Magazine article Issues in Science and Technology

Reforming Regulation of Research Universities: Regulatory and Reporting Requirements Have Become Excessively Burdensome. A More Balanced Approach Is Needed

Magazine article Issues in Science and Technology

Reforming Regulation of Research Universities: Regulatory and Reporting Requirements Have Become Excessively Burdensome. A More Balanced Approach Is Needed

Article excerpt

In recent years, research universities and their faculty have seen a steady stream of new federal regulations and reporting requirements imposed on them. These new requirements, in combination with other factors, have exacerbated already significant institutional financial stress and diverted faculty time from research and education.

The oversight of research that uses human subjects or animals, involves select agents, chemicals, or other potentially dangerous substances, or involves export-controlled technologies is necessary and important. Universities and researchers take seriously their responsibilities to comply with requirements and account for their use of federal resources. However, increasing regulatory and reporting requirements are not only costly in monetary terms; they also reduce faculty productivity and result in inefficient use of federal research dollars.

Quantifying the monetary and productivity costs of regulations is often difficult. Whereas the cost of each individual regulation may not appear to be significant, the real problem is the gradual, ever-increasing growth or stacking of regulations.

The fiscal situation of our universities requires a reexamination of regulatory and reporting requirements to ensure a proper balance between accountability and risk management and to ensure that federal and institutional resources, as well as researchers' time and effort, are being used effectively and efficiently.

The current climate of fiscal austerity has sparked a renewed interest in reforming and streamlining government regulations to eliminate waste and improve productivity. In January, President Obama released Executive Order 13563 ("Improving Regulation and Regulatory Review"), along with two presidential memoranda focused on regulation. These documents require federal agencies to develop plans for regulatory review to ensure that regulations become more effective and less burdensome.

Congress is also interested in regulatory reform. Rep. Darrell Issa (R-CA), the chairman of the House Committee on Oversight and Government Reform, sent a letter to nearly 200 companies, trade associations, and other organizations, requesting information on existing and proposed regulations that have negatively affected job growth, and soliciting suggestions on reforming regulations and the rule-making process. The committee received nearly 2,000 pages of responses.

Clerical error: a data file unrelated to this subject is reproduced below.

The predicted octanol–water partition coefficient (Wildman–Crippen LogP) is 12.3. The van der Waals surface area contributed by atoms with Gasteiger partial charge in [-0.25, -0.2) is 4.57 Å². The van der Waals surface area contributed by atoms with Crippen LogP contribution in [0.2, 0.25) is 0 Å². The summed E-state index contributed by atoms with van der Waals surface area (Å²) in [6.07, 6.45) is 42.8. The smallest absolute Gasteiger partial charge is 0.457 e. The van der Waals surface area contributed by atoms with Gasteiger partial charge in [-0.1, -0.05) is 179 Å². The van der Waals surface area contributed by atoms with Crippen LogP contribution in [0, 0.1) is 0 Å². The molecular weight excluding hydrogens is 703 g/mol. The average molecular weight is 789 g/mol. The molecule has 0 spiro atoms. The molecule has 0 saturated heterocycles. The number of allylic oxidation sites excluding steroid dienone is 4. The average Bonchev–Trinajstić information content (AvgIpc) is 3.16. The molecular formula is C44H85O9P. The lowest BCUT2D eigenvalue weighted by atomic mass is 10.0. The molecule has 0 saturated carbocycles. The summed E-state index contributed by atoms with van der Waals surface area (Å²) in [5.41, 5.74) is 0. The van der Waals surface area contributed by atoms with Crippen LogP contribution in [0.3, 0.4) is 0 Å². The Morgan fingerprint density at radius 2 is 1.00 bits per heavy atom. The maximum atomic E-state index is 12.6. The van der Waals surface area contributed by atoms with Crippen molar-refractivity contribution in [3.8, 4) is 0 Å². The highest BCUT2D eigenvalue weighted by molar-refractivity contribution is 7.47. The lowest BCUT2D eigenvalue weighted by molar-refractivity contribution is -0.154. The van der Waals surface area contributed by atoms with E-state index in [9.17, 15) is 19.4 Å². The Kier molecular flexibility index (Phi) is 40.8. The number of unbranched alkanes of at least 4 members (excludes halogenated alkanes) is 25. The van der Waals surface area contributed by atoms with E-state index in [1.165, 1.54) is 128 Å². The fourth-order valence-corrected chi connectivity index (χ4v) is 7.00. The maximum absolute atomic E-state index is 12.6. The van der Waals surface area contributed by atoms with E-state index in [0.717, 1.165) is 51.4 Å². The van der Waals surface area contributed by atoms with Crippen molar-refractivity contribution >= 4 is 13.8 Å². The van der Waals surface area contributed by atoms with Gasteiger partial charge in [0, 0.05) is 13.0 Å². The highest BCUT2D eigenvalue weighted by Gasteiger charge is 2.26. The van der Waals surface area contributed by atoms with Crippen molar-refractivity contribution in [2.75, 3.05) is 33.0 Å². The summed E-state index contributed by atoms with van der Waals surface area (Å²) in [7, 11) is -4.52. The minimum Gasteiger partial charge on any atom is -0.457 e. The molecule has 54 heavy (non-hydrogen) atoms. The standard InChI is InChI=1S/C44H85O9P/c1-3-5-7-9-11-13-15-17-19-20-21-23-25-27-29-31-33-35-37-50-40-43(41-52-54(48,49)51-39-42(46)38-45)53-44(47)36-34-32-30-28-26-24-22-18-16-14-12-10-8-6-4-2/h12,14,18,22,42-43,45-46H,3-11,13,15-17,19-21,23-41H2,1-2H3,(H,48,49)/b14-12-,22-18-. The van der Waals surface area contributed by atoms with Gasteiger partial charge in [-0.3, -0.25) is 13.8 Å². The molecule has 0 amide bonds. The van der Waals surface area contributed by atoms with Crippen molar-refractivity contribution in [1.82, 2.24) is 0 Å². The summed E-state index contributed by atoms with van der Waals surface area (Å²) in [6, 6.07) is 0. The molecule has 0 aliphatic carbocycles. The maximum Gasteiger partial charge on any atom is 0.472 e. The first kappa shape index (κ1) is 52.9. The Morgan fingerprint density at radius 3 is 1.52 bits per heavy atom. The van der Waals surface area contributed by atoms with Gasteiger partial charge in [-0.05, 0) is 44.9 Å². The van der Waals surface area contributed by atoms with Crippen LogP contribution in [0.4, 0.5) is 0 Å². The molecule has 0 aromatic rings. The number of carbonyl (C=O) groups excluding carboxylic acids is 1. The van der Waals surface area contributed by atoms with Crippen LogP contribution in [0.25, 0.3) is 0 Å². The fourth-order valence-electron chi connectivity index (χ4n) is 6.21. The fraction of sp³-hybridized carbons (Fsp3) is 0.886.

Universities deserve attention

Higher education has largely been absent from recent governmental discussions of regulatory reform, despite evidence contained in a report prepared for the U.S. Commission on the Future of Higher Education that "there may already be more federal regulation of higher education than in most other industries!' As documented by Catholic University of America's Office of General Counsel, more than 200 federal statutes affect higher education, and the list keeps growing. Sen. Lamar Alexander (R-TN) recognized this when he asked the National Research Council's (NRC's) Committee on Research Universities, at their November 2010 meeting, to identify ways to improve the health of U.S. research universities that would not cost the federal government money, pointing specifically at the problem of overregulation.

In addition to research, regulatory issues extend into universities' educational activities. For example, the Government Accountability Office said in a 2010 report that the Department of Education underestimated the burdens placed on universities associated with mandatory reporting for the Integrated Postsecondary Education System. A 2010 survey of financial aid administrators by the National Association of Student Financial Aid Administrators found that 85% of respondents at institutions with enrollments of more than 1,000 identified greater regulatory compliance workloads as a major cause of current resource shortages.

Increasing regulatory burdens are occurring during a period of severe financial pressure on universities. …

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